A special Bangladesh tribunal on Monday handed down death sentences to two persons, including a former leader of the ruling Awami League, for crimes against humanity during the 1971 liberation war and for aiding Pakistani troops.
"They will be hanged by neck until they are dead," pronounced the chair of the three-judge International Crimes Tribunal of Bangladesh (ICT-BD) Mohammad Shahinur Islam after the trial of both convicts who are on the run.
Both convicts, in their early 60s, are absconding.
Islam said all charges brought against the convicts were proved beyond doubt that warranted the death penalty.
Prosecution lawyers had accused them of murdering some 100 people, mostly minority Hindus, in their neighbourhood while siding with Pakistani enemy troops.
Ali is the second war crimes convict who managed to become a member of the Awami League, the party which led the 1971 Liberation War, by hiding his past role.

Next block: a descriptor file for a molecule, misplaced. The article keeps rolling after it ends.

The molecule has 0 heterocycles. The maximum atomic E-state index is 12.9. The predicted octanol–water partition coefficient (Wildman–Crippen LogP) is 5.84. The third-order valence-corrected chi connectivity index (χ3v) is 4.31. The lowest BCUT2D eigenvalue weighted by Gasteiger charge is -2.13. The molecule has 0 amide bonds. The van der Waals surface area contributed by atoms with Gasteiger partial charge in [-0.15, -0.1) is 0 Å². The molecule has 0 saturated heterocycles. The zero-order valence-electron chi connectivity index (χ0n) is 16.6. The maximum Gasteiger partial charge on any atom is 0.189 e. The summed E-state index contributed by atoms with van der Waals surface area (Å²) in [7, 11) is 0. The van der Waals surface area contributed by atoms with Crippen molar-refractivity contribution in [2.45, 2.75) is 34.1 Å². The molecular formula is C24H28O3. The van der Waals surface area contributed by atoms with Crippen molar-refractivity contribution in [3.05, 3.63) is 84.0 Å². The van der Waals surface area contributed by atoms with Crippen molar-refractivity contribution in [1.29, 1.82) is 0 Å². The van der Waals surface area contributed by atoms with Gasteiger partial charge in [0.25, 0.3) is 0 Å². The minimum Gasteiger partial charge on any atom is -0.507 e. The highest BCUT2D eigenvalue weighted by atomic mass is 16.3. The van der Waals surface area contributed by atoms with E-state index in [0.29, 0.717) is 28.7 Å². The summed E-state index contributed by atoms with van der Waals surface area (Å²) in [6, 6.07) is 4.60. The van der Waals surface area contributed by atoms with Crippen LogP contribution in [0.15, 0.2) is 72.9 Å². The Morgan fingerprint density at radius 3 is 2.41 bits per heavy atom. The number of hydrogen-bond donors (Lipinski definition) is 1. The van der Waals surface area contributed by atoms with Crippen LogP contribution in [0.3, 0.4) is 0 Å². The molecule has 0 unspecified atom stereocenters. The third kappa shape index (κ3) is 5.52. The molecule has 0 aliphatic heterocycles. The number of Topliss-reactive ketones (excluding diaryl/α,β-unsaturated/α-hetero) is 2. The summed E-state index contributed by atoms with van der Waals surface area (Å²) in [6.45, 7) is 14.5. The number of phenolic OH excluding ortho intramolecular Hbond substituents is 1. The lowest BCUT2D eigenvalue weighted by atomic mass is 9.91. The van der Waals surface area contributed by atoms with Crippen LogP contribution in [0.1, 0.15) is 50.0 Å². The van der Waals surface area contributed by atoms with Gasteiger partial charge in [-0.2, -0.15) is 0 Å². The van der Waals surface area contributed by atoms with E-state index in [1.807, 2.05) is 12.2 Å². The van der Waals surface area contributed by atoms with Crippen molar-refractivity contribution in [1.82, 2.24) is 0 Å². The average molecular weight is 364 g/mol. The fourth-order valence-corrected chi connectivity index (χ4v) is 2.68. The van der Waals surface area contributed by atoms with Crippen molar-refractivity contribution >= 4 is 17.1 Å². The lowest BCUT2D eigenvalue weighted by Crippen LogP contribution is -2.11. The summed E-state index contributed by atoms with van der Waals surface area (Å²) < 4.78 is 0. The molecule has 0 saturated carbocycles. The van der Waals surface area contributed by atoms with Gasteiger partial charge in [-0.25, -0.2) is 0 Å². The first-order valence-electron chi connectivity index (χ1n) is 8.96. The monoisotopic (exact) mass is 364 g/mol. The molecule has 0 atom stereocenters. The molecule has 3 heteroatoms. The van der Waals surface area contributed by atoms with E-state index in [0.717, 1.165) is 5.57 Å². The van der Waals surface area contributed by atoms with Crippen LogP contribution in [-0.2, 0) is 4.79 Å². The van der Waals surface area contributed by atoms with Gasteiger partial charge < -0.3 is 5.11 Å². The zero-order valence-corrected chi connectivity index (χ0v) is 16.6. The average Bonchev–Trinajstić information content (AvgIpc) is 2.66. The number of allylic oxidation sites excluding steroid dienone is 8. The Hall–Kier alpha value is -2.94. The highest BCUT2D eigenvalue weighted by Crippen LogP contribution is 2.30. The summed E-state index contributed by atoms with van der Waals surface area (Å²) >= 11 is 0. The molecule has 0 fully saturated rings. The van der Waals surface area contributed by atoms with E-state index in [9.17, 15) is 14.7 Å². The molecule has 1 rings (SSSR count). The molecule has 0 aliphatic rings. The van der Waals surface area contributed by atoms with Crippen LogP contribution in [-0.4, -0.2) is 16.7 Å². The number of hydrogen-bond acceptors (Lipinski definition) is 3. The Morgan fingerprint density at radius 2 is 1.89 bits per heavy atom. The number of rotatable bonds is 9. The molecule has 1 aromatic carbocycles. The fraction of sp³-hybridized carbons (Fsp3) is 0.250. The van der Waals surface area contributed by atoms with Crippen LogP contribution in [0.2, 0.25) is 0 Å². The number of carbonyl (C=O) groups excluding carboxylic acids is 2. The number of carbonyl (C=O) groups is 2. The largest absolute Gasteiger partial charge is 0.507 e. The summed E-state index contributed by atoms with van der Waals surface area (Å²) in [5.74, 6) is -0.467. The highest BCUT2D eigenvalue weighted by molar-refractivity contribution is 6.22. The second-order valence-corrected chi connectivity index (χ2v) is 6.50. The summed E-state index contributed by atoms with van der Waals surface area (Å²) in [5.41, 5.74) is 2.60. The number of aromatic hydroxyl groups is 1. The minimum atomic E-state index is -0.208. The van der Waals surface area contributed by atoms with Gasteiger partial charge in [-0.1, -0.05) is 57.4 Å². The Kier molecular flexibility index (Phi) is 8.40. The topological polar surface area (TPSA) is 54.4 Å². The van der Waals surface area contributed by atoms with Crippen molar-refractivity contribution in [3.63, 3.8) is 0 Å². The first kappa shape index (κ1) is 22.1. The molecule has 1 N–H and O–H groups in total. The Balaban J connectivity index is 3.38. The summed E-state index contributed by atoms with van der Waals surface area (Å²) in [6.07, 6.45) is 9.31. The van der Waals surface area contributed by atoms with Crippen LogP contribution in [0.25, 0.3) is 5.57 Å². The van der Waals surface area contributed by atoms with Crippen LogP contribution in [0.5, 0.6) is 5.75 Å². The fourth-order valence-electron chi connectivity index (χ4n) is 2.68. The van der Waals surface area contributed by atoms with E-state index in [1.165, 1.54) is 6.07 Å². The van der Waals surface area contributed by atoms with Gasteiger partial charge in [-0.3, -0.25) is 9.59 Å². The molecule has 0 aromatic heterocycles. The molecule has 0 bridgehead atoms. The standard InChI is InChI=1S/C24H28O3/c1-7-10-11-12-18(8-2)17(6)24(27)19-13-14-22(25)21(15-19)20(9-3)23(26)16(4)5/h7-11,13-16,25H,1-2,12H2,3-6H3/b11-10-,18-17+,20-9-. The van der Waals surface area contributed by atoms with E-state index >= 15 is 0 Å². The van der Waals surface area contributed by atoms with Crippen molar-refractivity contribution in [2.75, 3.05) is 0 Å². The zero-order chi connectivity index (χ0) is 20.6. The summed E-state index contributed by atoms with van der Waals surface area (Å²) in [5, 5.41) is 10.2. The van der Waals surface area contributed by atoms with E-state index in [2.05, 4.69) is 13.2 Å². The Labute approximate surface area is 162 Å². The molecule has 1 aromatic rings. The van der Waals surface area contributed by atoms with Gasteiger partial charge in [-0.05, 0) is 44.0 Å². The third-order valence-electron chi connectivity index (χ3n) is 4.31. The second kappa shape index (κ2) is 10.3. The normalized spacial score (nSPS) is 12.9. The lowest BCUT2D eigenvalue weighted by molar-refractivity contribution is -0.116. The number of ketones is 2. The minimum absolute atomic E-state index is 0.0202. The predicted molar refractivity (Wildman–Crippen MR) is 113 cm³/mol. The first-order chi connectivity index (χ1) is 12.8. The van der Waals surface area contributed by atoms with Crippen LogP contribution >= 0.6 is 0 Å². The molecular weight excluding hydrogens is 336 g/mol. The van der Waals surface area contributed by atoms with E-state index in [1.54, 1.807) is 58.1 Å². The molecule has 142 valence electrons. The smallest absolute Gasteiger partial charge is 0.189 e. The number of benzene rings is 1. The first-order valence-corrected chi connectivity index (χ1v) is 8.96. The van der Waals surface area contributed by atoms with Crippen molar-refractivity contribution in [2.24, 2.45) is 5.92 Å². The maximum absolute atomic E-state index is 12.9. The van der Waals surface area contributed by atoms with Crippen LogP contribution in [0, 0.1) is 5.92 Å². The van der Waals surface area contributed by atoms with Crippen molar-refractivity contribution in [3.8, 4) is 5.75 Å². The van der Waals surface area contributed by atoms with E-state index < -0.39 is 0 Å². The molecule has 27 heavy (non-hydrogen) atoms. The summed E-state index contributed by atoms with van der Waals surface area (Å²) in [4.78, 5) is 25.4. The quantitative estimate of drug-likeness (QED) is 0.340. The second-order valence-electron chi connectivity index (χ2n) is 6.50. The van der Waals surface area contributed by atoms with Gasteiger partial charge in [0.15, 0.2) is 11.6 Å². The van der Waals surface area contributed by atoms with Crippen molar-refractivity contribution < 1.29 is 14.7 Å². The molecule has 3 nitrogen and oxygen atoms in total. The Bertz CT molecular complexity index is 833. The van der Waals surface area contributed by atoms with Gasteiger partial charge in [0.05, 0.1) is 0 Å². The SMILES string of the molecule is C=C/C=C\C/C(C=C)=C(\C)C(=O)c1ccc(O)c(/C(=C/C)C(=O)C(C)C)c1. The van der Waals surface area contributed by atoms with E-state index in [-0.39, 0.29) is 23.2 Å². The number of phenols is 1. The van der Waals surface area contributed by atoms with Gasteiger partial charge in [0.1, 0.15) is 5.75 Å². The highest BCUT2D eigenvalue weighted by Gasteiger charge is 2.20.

He was eventually identified as a war criminal as the government initiated the process to try the Bangladeshi collaborators who aided Pakistani troops in committing genocide during the war.
Fifty-three people, mostly leaders of fundamentalist Jamaat-e-Islami which opposed Bangladesh's independence, have been sentenced to death for their acts during the war while some of the convicts were from the main opposition Bangladesh Nationalist Party.
Seven war criminals have been hanged so far after the Supreme Court upheld the tribunal's judgments while the rest of the cases are pending with the apex court even as five of the convicts have died of natural causes by now.
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